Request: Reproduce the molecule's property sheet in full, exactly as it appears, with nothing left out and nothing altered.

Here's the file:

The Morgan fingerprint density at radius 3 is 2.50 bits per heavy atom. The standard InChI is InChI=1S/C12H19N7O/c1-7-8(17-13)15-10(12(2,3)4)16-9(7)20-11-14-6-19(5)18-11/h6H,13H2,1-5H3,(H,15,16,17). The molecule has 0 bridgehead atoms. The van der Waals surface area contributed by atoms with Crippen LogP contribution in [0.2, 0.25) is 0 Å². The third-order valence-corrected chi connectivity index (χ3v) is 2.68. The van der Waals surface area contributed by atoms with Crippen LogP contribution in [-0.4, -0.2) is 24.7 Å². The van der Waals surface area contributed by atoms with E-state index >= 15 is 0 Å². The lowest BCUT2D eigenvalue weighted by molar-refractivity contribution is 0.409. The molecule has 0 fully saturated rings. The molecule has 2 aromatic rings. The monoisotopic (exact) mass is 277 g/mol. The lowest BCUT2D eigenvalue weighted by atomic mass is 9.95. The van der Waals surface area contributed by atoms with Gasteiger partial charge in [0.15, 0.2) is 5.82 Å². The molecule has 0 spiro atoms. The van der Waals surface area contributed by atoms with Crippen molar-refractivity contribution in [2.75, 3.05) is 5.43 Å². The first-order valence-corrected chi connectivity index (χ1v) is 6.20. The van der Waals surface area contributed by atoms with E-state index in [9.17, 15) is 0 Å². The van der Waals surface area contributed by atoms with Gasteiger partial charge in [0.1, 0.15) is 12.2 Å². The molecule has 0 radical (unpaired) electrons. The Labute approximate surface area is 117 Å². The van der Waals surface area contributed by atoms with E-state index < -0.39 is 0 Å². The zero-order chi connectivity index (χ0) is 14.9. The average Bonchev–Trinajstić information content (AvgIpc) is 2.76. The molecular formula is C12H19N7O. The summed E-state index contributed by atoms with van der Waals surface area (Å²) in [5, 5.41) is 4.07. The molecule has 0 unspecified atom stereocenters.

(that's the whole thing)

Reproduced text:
The Morgan fingerprint density at radius 3 is 2.50 bits per heavy atom. The standard InChI is InChI=1S/C12H19N7O/c1-7-8(17-13)15-10(12(2,3)4)16-9(7)20-11-14-6-19(5)18-11/h6H,13H2,1-5H3,(H,15,16,17). The molecule has 0 bridgehead atoms. The van der Waals surface area contributed by atoms with Crippen LogP contribution in [0.2, 0.25) is 0 Å². The third-order valence-corrected chi connectivity index (χ3v) is 2.68. The van der Waals surface area contributed by atoms with Crippen LogP contribution in [-0.4, -0.2) is 24.7 Å². The van der Waals surface area contributed by atoms with E-state index >= 15 is 0 Å². The lowest BCUT2D eigenvalue weighted by molar-refractivity contribution is 0.409. The molecule has 0 fully saturated rings. The molecule has 2 aromatic rings. The monoisotopic (exact) mass is 277 g/mol. The lowest BCUT2D eigenvalue weighted by atomic mass is 9.95. The van der Waals surface area contributed by atoms with Gasteiger partial charge in [0.15, 0.2) is 5.82 Å². The molecule has 0 spiro atoms. The van der Waals surface area contributed by atoms with Crippen molar-refractivity contribution in [2.75, 3.05) is 5.43 Å². The first-order valence-corrected chi connectivity index (χ1v) is 6.20. The van der Waals surface area contributed by atoms with E-state index in [9.17, 15) is 0 Å². The van der Waals surface area contributed by atoms with Gasteiger partial charge in [0.1, 0.15) is 12.2 Å². The molecule has 0 radical (unpaired) electrons. The Labute approximate surface area is 117 Å². The van der Waals surface area contributed by atoms with E-state index < -0.39 is 0 Å². The zero-order chi connectivity index (χ0) is 14.9. The average Bonchev–Trinajstić information content (AvgIpc) is 2.76. The molecular formula is C12H19N7O. The summed E-state index contributed by atoms with van der Waals surface area (Å²) in [5, 5.41) is 4.07. The molecule has 0 unspecified atom stereocenters.